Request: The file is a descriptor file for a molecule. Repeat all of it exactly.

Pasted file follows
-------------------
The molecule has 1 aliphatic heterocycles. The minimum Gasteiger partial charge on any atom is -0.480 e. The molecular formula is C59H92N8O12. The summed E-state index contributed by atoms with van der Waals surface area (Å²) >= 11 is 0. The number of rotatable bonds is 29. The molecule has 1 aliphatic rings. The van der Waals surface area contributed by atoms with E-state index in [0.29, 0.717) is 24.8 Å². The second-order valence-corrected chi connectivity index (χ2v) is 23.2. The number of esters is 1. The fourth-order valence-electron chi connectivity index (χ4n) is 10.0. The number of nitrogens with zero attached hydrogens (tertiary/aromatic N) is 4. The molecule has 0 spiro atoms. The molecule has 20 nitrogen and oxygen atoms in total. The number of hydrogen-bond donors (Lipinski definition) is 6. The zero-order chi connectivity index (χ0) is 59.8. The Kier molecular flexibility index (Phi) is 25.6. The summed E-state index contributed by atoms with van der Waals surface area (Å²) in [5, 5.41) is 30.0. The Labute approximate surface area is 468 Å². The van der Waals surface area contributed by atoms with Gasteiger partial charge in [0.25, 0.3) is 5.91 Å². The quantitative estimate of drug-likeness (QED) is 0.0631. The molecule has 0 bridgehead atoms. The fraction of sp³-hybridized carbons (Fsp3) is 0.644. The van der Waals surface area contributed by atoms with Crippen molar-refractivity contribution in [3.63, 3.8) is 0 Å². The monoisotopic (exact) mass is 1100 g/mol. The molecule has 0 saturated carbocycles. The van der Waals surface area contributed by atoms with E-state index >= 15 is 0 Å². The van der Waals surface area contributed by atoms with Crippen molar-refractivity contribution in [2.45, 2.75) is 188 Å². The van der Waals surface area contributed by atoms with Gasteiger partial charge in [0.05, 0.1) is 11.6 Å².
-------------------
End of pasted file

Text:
The molecule has 1 aliphatic heterocycles. The minimum Gasteiger partial charge on any atom is -0.480 e. The molecular formula is C59H92N8O12. The summed E-state index contributed by atoms with van der Waals surface area (Å²) >= 11 is 0. The number of rotatable bonds is 29. The molecule has 1 aliphatic rings. The van der Waals surface area contributed by atoms with E-state index in [0.29, 0.717) is 24.8 Å². The second-order valence-corrected chi connectivity index (χ2v) is 23.2. The number of esters is 1. The fourth-order valence-electron chi connectivity index (χ4n) is 10.0. The number of nitrogens with zero attached hydrogens (tertiary/aromatic N) is 4. The molecule has 0 spiro atoms. The molecule has 20 nitrogen and oxygen atoms in total. The number of hydrogen-bond donors (Lipinski definition) is 6. The zero-order chi connectivity index (χ0) is 59.8. The Kier molecular flexibility index (Phi) is 25.6. The summed E-state index contributed by atoms with van der Waals surface area (Å²) in [5, 5.41) is 30.0. The Labute approximate surface area is 468 Å². The van der Waals surface area contributed by atoms with Gasteiger partial charge in [0.25, 0.3) is 5.91 Å². The quantitative estimate of drug-likeness (QED) is 0.0631. The molecule has 0 bridgehead atoms. The fraction of sp³-hybridized carbons (Fsp3) is 0.644. The van der Waals surface area contributed by atoms with Crippen molar-refractivity contribution in [3.63, 3.8) is 0 Å². The monoisotopic (exact) mass is 1100 g/mol. The molecule has 0 saturated carbocycles. The van der Waals surface area contributed by atoms with E-state index >= 15 is 0 Å². The van der Waals surface area contributed by atoms with Crippen molar-refractivity contribution in [2.45, 2.75) is 188 Å². The van der Waals surface area contributed by atoms with Gasteiger partial charge in [0.05, 0.1) is 11.6 Å².